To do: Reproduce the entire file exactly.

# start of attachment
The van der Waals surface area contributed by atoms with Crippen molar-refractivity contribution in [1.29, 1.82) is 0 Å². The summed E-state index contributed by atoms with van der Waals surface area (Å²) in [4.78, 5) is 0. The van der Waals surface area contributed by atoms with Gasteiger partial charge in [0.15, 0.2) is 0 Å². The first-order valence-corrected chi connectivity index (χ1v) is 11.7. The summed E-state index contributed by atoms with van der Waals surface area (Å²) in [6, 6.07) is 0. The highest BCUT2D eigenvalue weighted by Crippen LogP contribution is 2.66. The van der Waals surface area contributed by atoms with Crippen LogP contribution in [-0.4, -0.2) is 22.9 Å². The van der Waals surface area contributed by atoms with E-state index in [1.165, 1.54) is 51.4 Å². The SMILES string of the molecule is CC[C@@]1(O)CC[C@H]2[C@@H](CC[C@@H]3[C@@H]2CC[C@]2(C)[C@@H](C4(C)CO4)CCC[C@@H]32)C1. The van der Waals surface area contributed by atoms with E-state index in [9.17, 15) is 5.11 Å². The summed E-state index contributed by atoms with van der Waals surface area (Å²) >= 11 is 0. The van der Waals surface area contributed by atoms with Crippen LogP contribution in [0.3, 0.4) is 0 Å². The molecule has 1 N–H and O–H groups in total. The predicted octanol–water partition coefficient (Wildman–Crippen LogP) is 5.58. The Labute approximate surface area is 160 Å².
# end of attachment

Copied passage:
The van der Waals surface area contributed by atoms with Crippen molar-refractivity contribution in [1.29, 1.82) is 0 Å². The summed E-state index contributed by atoms with van der Waals surface area (Å²) in [4.78, 5) is 0. The van der Waals surface area contributed by atoms with Gasteiger partial charge in [0.15, 0.2) is 0 Å². The first-order valence-corrected chi connectivity index (χ1v) is 11.7. The summed E-state index contributed by atoms with van der Waals surface area (Å²) in [6, 6.07) is 0. The highest BCUT2D eigenvalue weighted by Crippen LogP contribution is 2.66. The van der Waals surface area contributed by atoms with Crippen LogP contribution in [-0.4, -0.2) is 22.9 Å². The van der Waals surface area contributed by atoms with E-state index in [1.165, 1.54) is 51.4 Å². The SMILES string of the molecule is CC[C@@]1(O)CC[C@H]2[C@@H](CC[C@@H]3[C@@H]2CC[C@]2(C)[C@@H](C4(C)CO4)CCC[C@@H]32)C1. The van der Waals surface area contributed by atoms with E-state index in [9.17, 15) is 5.11 Å². The summed E-state index contributed by atoms with van der Waals surface area (Å²) >= 11 is 0. The van der Waals surface area contributed by atoms with Crippen LogP contribution in [0.3, 0.4) is 0 Å². The molecule has 1 N–H and O–H groups in total. The predicted octanol–water partition coefficient (Wildman–Crippen LogP) is 5.58. The Labute approximate surface area is 160 Å².